Tuesday, February 2, 2010

Good Doobie Files #1

I'm trying to focus this year on being selfless. At the close of 2009 I looked back to try and figure out what my resolutions needed to be for 2010 (still don't know, by the way, if I'm saying it "twenty ten" or "two thousand ten"... though I think the former is beginning to take the edge). Major events included getting a role in the spring Village Players show, training very hard most of the spring and all summer and fall for the marathon, and landing a lead in the fall musical. I looked at all this and thought: wow, what a selfish year. I did all these things that I wanted to do. And, not to break my arm patting myself on the back or anything, I did them all pretty well. They took countless hours of time and an incredible amount of my mental energy even when I wasn't directly involved with them. I'm not sure the people in my life exactly suffered for it, but there sure was a lot of "me" time in '09.

So in the early days of 2010, I still hadn't figured out exactly what I would resolve. I really loved 2009... I mean, look at how AWESOME I was!... but I knew I needed some new theme for 2010 and it had to involve putting other people and their needs in the spotlight. As I batted around ways to increase my selflessness one day early in January, I received a call from the Senior Warden of our church's vestry. (If your not Episcopalian, basically this is like a Chairman of the Board position for the church... pretty much.) She was wondering if I would be willing to serve on the Vestry. I babbled for a few minutes, asked about the commitment and told her I needed to think about it but I would get back to her.

When I hung up I chewed on all the reasons I go to my church. Is it because I really, really believe in the Virgin Birth and the Resurrection and the Father, Son & Holy Ghost? Awful as it sounds... ummm, no. Trust me. I've tried to believe. An old friend even sent me a book on it, sure it would convince me of The Way. Nope. Still don't think I really believe in that. (Cue the lightning striking me dead. No? Not today I guess....)

The real reasons I go to my church are vast but have little to do with Biblical miracles. I go for the music. I go for the familiarity and peace I get in the pomp and circumstance. I go because I like my kids to go to Sunday School and knowing that even if they leave the church as I did for quite awhile, they will have some kind of spiritual jumping off point. But mostly I go because it connects me to a group of people who do amazing things for our community and the world.

And for me, it all started because of a gay guy.

You see, I had pretty much resolved myself to a churchless life years ago. I figured, if you don't Believe then you don't Belong. I even kindly (I hope!) declined my sister's request to be my niece's Godmother because I just wasn't sure I could lie to God about what I going to be for her. I not only didn't go to church, I was DEVOUT about it!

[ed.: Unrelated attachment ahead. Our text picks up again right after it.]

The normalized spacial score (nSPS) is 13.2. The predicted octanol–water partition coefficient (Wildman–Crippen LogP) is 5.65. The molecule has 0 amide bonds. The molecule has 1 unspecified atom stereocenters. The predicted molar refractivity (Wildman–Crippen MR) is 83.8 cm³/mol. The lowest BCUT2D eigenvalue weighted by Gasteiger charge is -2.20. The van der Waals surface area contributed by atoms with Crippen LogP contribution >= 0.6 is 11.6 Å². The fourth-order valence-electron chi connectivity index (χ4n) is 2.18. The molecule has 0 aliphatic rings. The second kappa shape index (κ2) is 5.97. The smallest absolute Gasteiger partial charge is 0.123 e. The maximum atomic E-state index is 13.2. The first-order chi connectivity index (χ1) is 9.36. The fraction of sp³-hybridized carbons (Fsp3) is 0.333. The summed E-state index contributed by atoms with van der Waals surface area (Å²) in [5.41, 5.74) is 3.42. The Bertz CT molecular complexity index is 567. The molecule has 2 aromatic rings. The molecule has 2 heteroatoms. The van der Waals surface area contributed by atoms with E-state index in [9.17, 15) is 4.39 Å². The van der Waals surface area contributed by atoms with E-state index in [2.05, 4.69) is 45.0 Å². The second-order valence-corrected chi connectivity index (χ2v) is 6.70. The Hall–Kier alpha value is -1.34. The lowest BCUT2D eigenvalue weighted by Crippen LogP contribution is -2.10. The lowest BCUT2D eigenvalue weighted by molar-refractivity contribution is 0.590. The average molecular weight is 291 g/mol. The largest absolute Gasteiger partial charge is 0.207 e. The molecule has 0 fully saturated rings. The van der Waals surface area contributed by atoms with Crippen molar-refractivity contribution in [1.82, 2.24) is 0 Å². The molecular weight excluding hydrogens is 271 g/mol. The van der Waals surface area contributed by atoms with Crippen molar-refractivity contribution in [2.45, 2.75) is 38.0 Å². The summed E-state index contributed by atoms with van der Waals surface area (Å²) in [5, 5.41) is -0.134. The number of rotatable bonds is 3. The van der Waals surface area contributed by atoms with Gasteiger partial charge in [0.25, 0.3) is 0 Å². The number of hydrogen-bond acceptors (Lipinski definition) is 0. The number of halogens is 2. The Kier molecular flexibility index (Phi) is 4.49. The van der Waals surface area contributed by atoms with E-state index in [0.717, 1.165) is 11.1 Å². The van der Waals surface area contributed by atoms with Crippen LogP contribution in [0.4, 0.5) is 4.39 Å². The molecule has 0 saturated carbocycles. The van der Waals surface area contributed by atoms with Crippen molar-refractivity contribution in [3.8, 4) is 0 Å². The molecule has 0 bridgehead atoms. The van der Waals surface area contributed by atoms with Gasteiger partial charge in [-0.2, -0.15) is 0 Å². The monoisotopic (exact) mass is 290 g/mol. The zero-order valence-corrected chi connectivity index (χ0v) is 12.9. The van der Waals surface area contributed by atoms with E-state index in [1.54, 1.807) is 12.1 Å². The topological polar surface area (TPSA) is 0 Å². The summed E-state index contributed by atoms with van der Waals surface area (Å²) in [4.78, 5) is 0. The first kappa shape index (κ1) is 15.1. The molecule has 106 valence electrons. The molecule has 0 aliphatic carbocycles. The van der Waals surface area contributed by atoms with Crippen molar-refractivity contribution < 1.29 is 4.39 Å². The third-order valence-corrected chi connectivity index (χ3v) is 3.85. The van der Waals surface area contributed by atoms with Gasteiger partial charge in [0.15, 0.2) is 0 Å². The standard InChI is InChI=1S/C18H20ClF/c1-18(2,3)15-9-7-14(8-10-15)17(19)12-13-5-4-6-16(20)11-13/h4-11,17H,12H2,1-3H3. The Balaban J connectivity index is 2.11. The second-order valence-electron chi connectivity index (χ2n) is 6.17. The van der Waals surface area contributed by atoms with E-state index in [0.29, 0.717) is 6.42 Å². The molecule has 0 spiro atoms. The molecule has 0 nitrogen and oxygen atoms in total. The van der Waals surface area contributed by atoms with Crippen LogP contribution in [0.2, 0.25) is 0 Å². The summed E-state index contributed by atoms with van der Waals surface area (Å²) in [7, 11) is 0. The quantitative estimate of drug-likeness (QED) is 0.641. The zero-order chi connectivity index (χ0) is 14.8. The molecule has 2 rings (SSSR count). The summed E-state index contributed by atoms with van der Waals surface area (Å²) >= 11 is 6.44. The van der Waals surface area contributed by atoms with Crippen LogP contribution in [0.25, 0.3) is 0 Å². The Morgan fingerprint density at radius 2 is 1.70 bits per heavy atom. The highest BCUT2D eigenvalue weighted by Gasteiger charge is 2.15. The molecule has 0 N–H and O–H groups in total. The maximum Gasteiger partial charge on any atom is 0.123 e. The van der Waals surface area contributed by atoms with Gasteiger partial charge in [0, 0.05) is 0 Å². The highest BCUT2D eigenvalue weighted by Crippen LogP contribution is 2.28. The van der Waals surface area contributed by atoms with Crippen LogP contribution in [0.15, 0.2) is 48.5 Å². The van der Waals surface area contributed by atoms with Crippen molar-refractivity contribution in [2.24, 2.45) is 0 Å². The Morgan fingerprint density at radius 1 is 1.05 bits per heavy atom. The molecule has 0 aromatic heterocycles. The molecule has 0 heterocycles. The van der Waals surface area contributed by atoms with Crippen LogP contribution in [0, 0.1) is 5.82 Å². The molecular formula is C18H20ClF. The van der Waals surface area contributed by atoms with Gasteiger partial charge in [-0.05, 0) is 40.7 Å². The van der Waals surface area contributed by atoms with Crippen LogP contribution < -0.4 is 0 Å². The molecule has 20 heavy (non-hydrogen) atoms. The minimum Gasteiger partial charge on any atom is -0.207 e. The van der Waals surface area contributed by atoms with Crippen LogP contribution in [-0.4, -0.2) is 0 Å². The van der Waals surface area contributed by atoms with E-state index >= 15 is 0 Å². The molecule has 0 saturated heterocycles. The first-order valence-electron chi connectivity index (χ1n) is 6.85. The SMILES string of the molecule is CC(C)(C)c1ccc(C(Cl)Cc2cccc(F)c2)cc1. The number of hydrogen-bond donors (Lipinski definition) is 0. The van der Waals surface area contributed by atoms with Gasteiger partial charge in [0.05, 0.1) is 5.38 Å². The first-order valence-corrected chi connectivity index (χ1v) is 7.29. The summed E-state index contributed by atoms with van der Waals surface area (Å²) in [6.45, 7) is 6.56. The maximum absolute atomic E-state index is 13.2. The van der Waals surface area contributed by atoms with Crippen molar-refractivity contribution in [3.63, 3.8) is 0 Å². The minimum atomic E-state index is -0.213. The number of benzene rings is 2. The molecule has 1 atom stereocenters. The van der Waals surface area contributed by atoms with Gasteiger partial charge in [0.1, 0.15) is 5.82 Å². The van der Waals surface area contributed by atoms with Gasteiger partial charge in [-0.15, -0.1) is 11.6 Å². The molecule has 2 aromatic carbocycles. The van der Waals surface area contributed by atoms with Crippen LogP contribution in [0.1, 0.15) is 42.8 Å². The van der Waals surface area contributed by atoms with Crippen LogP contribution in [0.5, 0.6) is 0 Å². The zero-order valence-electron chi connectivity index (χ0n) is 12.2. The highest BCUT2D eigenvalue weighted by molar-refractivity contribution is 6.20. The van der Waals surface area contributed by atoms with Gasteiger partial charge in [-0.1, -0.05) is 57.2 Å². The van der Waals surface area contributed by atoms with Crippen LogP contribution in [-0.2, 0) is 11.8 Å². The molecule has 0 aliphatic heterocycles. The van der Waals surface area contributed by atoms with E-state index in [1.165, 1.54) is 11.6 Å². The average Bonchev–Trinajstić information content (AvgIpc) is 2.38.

Then, New Hampshire elected "openly gay Bishop" Gene Robinson. (I can't wait for "openly gay" to be banned from all use!) I was so very proud to be at least a former Episcopalian. This event directly led me heading to church. I knew that the hoopla about Gene Robinson was leading to media stories about people and entire congregations abandoning the Episcopal Church and I decided I wanted to prove (at least to me and the 4 or 5 people in my life who might care to listen to me) that this act by the church had brought back at least one stray. (I almost went with the sheep metaphor there but then I thought... no, too much...) In addition, I was also a little bit pregnant with my first child at the time and wanted to feel out what it might be like to bring this new baby up in a church. (Incidentally, shortly after his birth, Tommy attended a Confirmation service with me and met the Bishop for the first time. I swear that he was completely captured and at peace by Gene Robinson's presence.) So, anway, there's that...

Then there is the fact that my church and our priest are so incredibly dedicated to helping everyone in need, regardless of their faith (or lack-thereof). Off the top of my head I can think of dinner bell, the consignment shop, food pantry, caregivers (volunteers who drive those in need to medical appointments all over the region), preschool... And there are so many other pro-social, non-evangelical things our church does. Amazing people, really living up to the church's name, All Saints'.

So, I decided fairly quickly that even if I am not 100% confident when I recite the Nicene Creed and even if I give a mental wink when I take communion each week, this vestry thing will suit me. I haven't had a meeting yet. It's a 3-year commitment. (Which means I'll be smooching up to 40 when it's all over!) And I am a little worried that my, ummm, verbal irony may not be met with a warm embrace by all the members of the vestry. But, they wanted someone who could represent families with young children. (Check!) They wanted someone who would have a perspective other than that held by people over age 55 and wealthy (Check and REALLY check!) I think I will learn a lot and I think I will get a great deal out of it.

So, that's Selfless Act #1 of 2010. Stay tuned.

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